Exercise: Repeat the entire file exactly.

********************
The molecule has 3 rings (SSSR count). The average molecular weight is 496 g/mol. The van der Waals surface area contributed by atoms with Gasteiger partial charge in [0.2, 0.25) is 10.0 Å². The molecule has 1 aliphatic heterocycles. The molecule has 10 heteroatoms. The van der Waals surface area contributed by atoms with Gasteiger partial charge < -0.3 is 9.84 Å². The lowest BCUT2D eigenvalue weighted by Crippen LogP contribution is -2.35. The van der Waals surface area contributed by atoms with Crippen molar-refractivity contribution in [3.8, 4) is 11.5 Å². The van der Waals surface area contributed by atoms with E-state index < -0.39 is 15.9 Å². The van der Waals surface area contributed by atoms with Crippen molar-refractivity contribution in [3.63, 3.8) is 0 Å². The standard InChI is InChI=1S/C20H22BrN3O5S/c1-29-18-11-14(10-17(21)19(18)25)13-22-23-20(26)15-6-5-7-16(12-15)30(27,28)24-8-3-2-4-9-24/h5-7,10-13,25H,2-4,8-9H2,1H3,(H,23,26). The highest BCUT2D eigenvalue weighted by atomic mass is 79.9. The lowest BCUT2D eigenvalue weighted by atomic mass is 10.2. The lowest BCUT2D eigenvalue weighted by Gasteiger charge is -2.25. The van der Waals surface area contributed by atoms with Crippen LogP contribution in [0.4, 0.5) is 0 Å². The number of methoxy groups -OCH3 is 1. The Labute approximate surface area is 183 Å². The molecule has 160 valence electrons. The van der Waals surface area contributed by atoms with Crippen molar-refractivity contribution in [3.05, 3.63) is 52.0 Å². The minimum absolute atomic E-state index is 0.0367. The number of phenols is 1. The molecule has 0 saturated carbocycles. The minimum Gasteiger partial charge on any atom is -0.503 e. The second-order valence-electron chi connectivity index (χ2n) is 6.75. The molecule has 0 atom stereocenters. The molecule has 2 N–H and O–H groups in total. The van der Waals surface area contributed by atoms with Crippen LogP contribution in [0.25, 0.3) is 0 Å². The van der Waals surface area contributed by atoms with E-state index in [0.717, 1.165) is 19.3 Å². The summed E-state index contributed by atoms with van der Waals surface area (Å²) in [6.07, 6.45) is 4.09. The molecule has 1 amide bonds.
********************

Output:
The molecule has 3 rings (SSSR count). The average molecular weight is 496 g/mol. The van der Waals surface area contributed by atoms with Gasteiger partial charge in [0.2, 0.25) is 10.0 Å². The molecule has 1 aliphatic heterocycles. The molecule has 10 heteroatoms. The van der Waals surface area contributed by atoms with Gasteiger partial charge < -0.3 is 9.84 Å². The lowest BCUT2D eigenvalue weighted by Crippen LogP contribution is -2.35. The van der Waals surface area contributed by atoms with Crippen molar-refractivity contribution in [3.8, 4) is 11.5 Å². The van der Waals surface area contributed by atoms with E-state index < -0.39 is 15.9 Å². The van der Waals surface area contributed by atoms with Crippen molar-refractivity contribution in [3.63, 3.8) is 0 Å². The standard InChI is InChI=1S/C20H22BrN3O5S/c1-29-18-11-14(10-17(21)19(18)25)13-22-23-20(26)15-6-5-7-16(12-15)30(27,28)24-8-3-2-4-9-24/h5-7,10-13,25H,2-4,8-9H2,1H3,(H,23,26). The highest BCUT2D eigenvalue weighted by atomic mass is 79.9. The lowest BCUT2D eigenvalue weighted by atomic mass is 10.2. The lowest BCUT2D eigenvalue weighted by Gasteiger charge is -2.25. The van der Waals surface area contributed by atoms with Crippen LogP contribution in [0.4, 0.5) is 0 Å². The number of methoxy groups -OCH3 is 1. The Labute approximate surface area is 183 Å². The molecule has 160 valence electrons. The van der Waals surface area contributed by atoms with Crippen molar-refractivity contribution in [3.05, 3.63) is 52.0 Å². The minimum absolute atomic E-state index is 0.0367. The number of phenols is 1. The molecule has 0 saturated carbocycles. The minimum Gasteiger partial charge on any atom is -0.503 e. The second-order valence-electron chi connectivity index (χ2n) is 6.75. The molecule has 0 atom stereocenters. The molecule has 2 N–H and O–H groups in total. The van der Waals surface area contributed by atoms with Crippen LogP contribution in [0.25, 0.3) is 0 Å². The van der Waals surface area contributed by atoms with E-state index in [0.717, 1.165) is 19.3 Å². The summed E-state index contributed by atoms with van der Waals surface area (Å²) in [6.07, 6.45) is 4.09. The molecule has 1 amide bonds.